By Steve Holland
WASHINGTON (Reuters) -U.S. President Joe Biden said on Saturday the United States was ready to offer “all appropriate means of support” to Israel after an attack from Palestinian Islamist group Hamas and warned “any other party hostile to Israel” not to seek advantage.
The attack from the Iran-backed militant group erupted amid efforts by Biden and his team to negotiate a landmark normalization agreement between Israel and Saudi Arabia and a U.S.-Saudi defense pact.
Biden spoke by phone to Israeli Prime Minister Benjamin Netanyahu on Saturday to offer U.S. support, with scenes of violence playing out on American news networks. The two leaders have had strained relations but met in New York last month in a showing of solidarity.
“I made clear to Prime Minister Netanyahu that we stand ready to offer all appropriate means of support to the Government and people of Israel,” Biden said in a statement issued after their call.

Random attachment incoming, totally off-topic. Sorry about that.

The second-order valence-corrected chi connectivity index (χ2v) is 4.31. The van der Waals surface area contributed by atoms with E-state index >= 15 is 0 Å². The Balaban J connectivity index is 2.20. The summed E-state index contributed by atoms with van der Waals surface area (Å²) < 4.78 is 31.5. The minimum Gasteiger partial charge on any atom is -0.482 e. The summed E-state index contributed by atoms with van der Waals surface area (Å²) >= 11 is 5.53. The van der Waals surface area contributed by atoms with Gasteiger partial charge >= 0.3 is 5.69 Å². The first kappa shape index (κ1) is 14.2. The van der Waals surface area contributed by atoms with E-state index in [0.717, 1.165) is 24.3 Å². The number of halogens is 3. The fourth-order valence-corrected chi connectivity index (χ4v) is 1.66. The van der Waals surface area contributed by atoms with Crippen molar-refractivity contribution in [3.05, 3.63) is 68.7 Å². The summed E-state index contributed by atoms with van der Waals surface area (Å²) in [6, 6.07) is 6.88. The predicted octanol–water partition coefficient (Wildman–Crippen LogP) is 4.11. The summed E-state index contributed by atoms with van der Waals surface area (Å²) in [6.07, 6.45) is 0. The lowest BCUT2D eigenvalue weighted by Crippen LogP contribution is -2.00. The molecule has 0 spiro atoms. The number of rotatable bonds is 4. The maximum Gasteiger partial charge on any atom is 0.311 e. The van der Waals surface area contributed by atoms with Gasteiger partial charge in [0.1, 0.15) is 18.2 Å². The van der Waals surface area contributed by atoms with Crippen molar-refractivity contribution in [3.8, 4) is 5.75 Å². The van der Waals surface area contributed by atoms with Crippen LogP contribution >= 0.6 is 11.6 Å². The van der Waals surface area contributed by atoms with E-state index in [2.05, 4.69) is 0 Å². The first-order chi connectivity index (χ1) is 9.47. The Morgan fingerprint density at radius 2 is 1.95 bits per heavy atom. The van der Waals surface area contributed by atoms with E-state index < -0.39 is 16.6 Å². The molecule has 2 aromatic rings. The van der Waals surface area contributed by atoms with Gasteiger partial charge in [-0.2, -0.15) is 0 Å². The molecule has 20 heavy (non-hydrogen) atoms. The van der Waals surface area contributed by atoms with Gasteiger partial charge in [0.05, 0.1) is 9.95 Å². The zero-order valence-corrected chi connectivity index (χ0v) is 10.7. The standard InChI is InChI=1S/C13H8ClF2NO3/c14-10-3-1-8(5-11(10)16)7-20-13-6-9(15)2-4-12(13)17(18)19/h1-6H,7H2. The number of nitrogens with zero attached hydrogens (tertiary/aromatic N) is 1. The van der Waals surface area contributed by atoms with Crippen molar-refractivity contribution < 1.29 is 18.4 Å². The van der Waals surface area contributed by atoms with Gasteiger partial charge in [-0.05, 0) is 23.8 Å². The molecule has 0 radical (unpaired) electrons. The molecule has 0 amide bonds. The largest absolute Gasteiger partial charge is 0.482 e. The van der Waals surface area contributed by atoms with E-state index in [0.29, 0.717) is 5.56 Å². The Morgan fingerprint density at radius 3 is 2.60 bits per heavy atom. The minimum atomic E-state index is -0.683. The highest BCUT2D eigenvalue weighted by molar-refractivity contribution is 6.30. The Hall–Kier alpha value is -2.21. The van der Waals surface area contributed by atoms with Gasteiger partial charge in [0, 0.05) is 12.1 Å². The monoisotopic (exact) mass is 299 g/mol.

Biden also issued a blunt warning.
“Israel has a right to defend itself and its people. The United States warns against any other party hostile to Israel seeking advantage in this situation,” he said.
The violence came as Washington was in disarray: Republicans are looking for a successor to ousted Speaker Kevin McCarthy of the House of Representatives, and a budget showdown looms with Biden and his Democrats that could lead to a government shutdown in about 40 days.
Biden was briefed early on Saturday about the events in Israel and White House officials worked through the night monitoring them, an official said.
Republicans seeking to oust Biden in the 2024 presidential election were quick to criticize his handling of the situation.
“Iran has helped fund this war against Israel, and Joe Biden’s policies that have gone easy on Iran has helped to fill their coffers. Israel is now paying the price for those policies,” said Florida Governor Ron DeSantis, a Republican running for his party’s presidential nomination.
DeSantis appeared to be referring to a prisoner swap deal the Biden administration arranged with Iran last month. Under the deal, the United States waived sanctions to allow the transfer of $6 billion in Iranian funds from South Korea to Qatar, a step needed to carry out the U.S.-Iran prisoner swap.
A Biden administration official said not a dollar of the $6 billion has been spent yet. The money is intended solely for humanitarian purposes.
(Reporting by Steve Holland; editing by Diane Craft)